An example of such a complex research topic is patient safety. Patient safety is a multifactorial, multidimensional and cross disciplinary research topic which gained a lot of attention since the publication of the Institute of Medicine (IOM) report “To Err Is Human: Building a Safer Health System” in 1999. To describe patient safety in a framework, the WHO needed approximately 600 concepts (International Classification for Patient Safety).1 The continuously growing publication rate concerning patient safety and its complex character make it difficult to obtain a comprehensive overview of the patient safety literature. Conventional literature search methods result in an overwhelming amount of patient safety literature, which cannot possibly be assessed manually. For example, an attempt to define ‘patient safety’ with a string of MeSH terms (safety OR ‘patient safety’ OR ‘Equipment Safety’ OR ‘equipment safety’[mesh] OR ‘incident prevention’ OR ‘adverse event’ OR ‘adverse events’ OR ‘Accident Prevention’ OR ‘accident prevention’[mesh] OR ‘safety culture’ OR ‘Medical Errors’ OR ‘medical errors’[mesh] OR ‘medical error’ OR near misses) results in 460 533 publications. Entering ‘patient safety’ alone in PubMed gives 17 556 hits ranging from adverse drug reactions to infection prevention through hand hygiene to safety management systems.

Review articles are available on specific patient safety topics, for example, reviews on patient safety in specific specialisms (eg, anaesthesia, paediatrics, etc) and reviews on surgical safety (eg, checklists, communication and teamwork in the operating theatre, etc). However, to the best of our knowledge, there are no review articles that give a high-level view of patient safety. This is due to the multifactorial, multidimensional and cross disciplinary character of the topic. Therefore, insight into the arrangement of patient safety literature is needed to give structure for future (literature) research in this field. Because the conventional approach does not give sufficient insight, an alternative approach is needed. The current study describes an alternative approach of searching, structuring and visualising large amounts of literature based on bibliographic data and uses this approach to analyse the literature on patient safety.

Methods

The methods employed in this study originate from the fields of bibliometrics, text mining and information visualisation. From the bibliometrics literature the idea of using citation relations to establish links between publications is borrowed. Text mining literature discusses natural language processing techniques that are used to extract terms from publications. The mapping and visualisation techniques used in this study build on extensive literature in the fields of bibliometrics and information visualisation.2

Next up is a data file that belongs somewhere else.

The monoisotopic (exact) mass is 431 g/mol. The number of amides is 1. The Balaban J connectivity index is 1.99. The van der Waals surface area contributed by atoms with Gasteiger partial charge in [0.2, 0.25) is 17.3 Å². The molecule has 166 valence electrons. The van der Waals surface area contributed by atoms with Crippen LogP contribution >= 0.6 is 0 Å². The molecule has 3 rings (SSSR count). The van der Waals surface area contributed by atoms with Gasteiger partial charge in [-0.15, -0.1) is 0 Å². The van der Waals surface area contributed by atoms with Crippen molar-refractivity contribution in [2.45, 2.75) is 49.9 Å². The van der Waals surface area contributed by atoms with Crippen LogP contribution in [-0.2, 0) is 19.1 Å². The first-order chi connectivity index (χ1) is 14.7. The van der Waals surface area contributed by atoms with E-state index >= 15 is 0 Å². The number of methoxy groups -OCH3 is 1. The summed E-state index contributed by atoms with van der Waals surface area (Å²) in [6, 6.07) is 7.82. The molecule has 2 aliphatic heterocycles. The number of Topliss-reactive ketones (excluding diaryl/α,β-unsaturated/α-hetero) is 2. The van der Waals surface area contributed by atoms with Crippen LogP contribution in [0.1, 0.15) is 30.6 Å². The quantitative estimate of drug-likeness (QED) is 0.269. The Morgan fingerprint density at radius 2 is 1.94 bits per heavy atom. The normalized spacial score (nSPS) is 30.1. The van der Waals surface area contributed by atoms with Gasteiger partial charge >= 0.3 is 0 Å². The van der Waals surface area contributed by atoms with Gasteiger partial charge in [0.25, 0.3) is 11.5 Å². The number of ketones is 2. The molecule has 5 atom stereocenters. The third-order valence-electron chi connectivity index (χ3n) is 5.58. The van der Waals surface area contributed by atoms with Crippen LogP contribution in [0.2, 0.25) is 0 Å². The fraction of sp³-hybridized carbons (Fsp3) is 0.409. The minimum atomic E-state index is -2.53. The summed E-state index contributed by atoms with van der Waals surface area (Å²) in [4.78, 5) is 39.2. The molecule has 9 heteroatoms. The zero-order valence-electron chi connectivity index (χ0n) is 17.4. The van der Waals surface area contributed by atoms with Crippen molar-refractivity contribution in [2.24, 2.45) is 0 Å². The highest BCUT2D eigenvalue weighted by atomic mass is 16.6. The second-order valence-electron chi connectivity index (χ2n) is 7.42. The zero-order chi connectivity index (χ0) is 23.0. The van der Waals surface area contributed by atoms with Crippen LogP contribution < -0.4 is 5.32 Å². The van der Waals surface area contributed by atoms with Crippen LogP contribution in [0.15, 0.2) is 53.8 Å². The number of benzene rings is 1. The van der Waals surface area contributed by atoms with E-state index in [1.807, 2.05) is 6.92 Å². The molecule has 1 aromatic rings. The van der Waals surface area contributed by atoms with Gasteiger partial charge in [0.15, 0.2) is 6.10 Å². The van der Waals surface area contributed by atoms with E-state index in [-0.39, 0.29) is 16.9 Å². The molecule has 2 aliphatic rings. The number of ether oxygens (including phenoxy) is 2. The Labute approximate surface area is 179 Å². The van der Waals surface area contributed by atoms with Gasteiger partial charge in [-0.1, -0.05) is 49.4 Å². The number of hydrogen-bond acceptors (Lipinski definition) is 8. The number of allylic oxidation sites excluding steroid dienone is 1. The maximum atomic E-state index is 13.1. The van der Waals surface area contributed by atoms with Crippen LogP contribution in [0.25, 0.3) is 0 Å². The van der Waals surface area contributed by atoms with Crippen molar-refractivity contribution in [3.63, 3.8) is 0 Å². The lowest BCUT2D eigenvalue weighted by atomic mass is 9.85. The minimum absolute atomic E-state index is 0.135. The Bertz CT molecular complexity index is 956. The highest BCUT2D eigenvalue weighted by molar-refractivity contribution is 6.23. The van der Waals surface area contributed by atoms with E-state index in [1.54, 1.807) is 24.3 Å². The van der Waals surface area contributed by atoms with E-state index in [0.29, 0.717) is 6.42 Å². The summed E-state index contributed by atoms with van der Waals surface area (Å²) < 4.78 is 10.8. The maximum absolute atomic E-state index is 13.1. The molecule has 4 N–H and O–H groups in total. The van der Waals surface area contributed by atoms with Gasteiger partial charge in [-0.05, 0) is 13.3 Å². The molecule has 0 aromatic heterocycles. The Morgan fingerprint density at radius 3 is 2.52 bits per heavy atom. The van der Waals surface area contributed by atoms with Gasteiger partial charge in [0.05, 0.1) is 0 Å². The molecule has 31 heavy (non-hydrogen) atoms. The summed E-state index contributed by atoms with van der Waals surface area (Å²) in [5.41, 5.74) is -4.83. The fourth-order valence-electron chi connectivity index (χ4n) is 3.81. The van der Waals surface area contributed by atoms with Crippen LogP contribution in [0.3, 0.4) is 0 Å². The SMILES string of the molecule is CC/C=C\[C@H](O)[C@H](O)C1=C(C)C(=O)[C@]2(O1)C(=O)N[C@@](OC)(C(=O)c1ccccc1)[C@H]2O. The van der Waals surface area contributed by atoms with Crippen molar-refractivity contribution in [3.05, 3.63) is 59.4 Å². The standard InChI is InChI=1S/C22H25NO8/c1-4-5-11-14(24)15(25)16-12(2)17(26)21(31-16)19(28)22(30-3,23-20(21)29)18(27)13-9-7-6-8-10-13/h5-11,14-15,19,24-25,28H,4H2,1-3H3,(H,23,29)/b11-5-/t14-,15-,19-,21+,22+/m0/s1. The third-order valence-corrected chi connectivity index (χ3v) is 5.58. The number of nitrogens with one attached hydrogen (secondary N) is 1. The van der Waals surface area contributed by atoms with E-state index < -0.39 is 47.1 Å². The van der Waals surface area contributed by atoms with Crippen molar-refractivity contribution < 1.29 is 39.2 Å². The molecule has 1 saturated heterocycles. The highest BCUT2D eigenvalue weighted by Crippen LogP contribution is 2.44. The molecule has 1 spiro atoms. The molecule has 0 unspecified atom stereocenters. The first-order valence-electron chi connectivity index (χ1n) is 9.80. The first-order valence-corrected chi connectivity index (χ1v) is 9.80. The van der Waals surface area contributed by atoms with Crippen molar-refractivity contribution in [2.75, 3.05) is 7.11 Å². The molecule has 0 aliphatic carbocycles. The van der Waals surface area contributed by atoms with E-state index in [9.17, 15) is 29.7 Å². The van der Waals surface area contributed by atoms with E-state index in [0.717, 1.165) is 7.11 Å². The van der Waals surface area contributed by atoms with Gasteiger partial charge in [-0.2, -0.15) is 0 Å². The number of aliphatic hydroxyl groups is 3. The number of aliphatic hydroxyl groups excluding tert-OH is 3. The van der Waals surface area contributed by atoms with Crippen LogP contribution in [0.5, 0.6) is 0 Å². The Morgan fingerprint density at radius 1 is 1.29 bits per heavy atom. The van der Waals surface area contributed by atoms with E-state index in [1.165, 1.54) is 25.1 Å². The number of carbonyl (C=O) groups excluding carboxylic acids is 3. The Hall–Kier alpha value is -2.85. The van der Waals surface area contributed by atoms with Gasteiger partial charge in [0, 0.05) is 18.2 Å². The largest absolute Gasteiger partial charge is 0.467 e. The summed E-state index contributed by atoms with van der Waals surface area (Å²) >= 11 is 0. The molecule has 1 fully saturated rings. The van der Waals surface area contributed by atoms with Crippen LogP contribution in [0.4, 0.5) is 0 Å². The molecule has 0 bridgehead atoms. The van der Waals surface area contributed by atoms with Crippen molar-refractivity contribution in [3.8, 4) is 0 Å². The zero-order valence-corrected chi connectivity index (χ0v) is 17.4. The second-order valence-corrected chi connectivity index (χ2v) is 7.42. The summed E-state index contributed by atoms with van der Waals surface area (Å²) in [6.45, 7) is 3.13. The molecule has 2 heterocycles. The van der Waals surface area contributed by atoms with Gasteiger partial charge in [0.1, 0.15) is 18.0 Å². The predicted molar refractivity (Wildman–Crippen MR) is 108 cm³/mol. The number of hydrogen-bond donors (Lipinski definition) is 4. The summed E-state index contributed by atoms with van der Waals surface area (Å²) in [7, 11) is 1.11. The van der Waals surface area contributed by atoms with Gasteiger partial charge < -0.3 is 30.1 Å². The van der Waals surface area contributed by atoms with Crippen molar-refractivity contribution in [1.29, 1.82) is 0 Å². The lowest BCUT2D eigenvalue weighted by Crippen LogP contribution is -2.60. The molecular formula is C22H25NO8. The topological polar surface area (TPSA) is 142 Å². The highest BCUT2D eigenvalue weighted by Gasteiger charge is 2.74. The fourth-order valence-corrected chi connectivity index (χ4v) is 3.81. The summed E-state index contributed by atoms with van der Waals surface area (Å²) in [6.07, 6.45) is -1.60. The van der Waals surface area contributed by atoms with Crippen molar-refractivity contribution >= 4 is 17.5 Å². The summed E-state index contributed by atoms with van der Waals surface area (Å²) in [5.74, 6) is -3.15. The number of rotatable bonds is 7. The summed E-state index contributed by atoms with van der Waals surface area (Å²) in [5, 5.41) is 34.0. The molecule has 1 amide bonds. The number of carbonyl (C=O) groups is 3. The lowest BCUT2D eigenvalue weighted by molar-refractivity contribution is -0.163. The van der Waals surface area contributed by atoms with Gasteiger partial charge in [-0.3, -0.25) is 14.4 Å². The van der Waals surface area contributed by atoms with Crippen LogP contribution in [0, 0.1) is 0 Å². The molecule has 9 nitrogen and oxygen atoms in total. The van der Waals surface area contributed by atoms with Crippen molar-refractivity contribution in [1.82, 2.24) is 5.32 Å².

First, the data used in this study is discussed. Then the method for delineating patient safety literature as well as the methods for analysing this literature at the level of both publications and terms are discussed.

Data

The current study uses data from the Scopus database. Scopus is a bibliographic database produced by Elsevier that indexes almost 20 000 journals in all scientific disciplines. All journals indexed by PubMed are also covered by Scopus. Scopus is used instead of PubMed because Scopus provides data on the references publications give to other publications. Reference data, which is not available in PubMed, is a crucial element in our approach. Direct access to the raw Scopus data is used (without the need to use the Scopus web interface at http://www.scopus.com); therefore large quantities of reference data are easily processed.

Delineation of the patient safety literature

Owing to the complex nature of the topic ‘patient safety’, delineating the literature on this topic is far from straightforward. The WHO defines patient safety as “the reduction of risk of unnecessary harm associated with healthcare to an acceptable minimum,” and has used around 600 concepts to describe this wide-ranging definition in more detail.1 Delineating patient safety literature using criteria based on keywords or MeSH terms did not yield satisfactory results, therefore a more refined two-step approach is taken.3 ,4 First, all publications with ‘patient safety’ in their title are selected, as well as all publications from the following journals with patient safety as their main topic: Joint Commission Journal on Quality and Patient Safety, Joint Commission Perspectives on Patient Safety, Journal of Patient Safety and Quality and Safety in Health Care. Many relevant publications are still missing after this step, for instance because they were published in general medical journals and do not have ‘patient safety’ in their title. Therefore, a second step is needed, in which all publications with at least four citations from or references to publications selected in the first step are identified. Together these two steps yield 8480 publications in the period 2000–2010, which is the period of analysis. In a random sample of 100 of the 8480 publications, four publications were not related to patient safety and eight publications were only weakly related.